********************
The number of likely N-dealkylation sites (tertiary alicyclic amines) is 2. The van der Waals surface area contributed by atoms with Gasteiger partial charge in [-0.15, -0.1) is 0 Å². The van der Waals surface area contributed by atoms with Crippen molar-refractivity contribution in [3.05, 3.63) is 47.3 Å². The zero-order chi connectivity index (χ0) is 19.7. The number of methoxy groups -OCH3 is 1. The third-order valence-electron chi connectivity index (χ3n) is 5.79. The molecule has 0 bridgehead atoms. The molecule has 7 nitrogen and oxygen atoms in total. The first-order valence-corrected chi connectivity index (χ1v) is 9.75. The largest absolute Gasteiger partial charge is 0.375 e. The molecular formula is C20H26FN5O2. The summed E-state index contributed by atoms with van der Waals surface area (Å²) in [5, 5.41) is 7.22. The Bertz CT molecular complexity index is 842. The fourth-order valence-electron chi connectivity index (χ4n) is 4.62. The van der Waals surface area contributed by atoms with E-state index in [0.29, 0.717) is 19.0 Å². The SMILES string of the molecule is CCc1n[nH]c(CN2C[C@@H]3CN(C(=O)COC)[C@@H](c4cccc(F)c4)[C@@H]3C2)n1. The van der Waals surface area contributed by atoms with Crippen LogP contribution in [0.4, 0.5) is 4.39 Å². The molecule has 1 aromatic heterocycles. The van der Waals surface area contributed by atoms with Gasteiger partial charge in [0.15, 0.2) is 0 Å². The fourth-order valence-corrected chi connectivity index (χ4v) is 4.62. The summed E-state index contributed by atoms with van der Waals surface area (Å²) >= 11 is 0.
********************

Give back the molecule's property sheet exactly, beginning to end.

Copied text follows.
The number of likely N-dealkylation sites (tertiary alicyclic amines) is 2. The van der Waals surface area contributed by atoms with Gasteiger partial charge in [-0.15, -0.1) is 0 Å². The van der Waals surface area contributed by atoms with Crippen molar-refractivity contribution in [3.05, 3.63) is 47.3 Å². The zero-order chi connectivity index (χ0) is 19.7. The number of methoxy groups -OCH3 is 1. The third-order valence-electron chi connectivity index (χ3n) is 5.79. The molecule has 0 bridgehead atoms. The molecule has 7 nitrogen and oxygen atoms in total. The first-order valence-corrected chi connectivity index (χ1v) is 9.75. The largest absolute Gasteiger partial charge is 0.375 e. The molecular formula is C20H26FN5O2. The summed E-state index contributed by atoms with van der Waals surface area (Å²) in [5, 5.41) is 7.22. The Bertz CT molecular complexity index is 842. The fourth-order valence-electron chi connectivity index (χ4n) is 4.62. The van der Waals surface area contributed by atoms with E-state index in [0.29, 0.717) is 19.0 Å². The SMILES string of the molecule is CCc1n[nH]c(CN2C[C@@H]3CN(C(=O)COC)[C@@H](c4cccc(F)c4)[C@@H]3C2)n1. The van der Waals surface area contributed by atoms with Crippen LogP contribution in [0.4, 0.5) is 4.39 Å². The molecule has 1 aromatic heterocycles. The van der Waals surface area contributed by atoms with Gasteiger partial charge in [0.15, 0.2) is 0 Å². The fourth-order valence-corrected chi connectivity index (χ4v) is 4.62. The summed E-state index contributed by atoms with van der Waals surface area (Å²) >= 11 is 0.